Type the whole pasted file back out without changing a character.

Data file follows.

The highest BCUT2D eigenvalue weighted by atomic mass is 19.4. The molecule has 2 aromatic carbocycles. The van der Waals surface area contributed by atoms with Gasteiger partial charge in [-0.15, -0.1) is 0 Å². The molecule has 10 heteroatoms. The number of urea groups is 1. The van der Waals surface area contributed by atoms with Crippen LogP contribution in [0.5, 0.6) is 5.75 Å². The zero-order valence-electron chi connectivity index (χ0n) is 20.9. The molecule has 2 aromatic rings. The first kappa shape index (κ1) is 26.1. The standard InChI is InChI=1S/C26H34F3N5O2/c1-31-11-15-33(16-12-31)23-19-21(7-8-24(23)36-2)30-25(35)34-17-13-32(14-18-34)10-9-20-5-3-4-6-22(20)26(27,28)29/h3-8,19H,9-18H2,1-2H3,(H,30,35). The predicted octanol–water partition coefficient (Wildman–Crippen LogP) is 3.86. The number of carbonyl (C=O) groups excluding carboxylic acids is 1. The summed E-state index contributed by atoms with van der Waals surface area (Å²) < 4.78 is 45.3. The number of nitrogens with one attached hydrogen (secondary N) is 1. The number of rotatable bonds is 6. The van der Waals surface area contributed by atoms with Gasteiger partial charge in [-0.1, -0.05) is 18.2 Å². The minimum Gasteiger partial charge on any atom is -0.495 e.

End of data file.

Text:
The highest BCUT2D eigenvalue weighted by atomic mass is 19.4. The molecule has 2 aromatic carbocycles. The van der Waals surface area contributed by atoms with Gasteiger partial charge in [-0.15, -0.1) is 0 Å². The molecule has 10 heteroatoms. The number of urea groups is 1. The van der Waals surface area contributed by atoms with Crippen LogP contribution in [0.5, 0.6) is 5.75 Å². The zero-order valence-electron chi connectivity index (χ0n) is 20.9. The molecule has 2 aromatic rings. The first kappa shape index (κ1) is 26.1. The standard InChI is InChI=1S/C26H34F3N5O2/c1-31-11-15-33(16-12-31)23-19-21(7-8-24(23)36-2)30-25(35)34-17-13-32(14-18-34)10-9-20-5-3-4-6-22(20)26(27,28)29/h3-8,19H,9-18H2,1-2H3,(H,30,35). The predicted octanol–water partition coefficient (Wildman–Crippen LogP) is 3.86. The number of carbonyl (C=O) groups excluding carboxylic acids is 1. The summed E-state index contributed by atoms with van der Waals surface area (Å²) < 4.78 is 45.3. The number of nitrogens with one attached hydrogen (secondary N) is 1. The number of rotatable bonds is 6. The van der Waals surface area contributed by atoms with Gasteiger partial charge in [-0.1, -0.05) is 18.2 Å². The minimum Gasteiger partial charge on any atom is -0.495 e.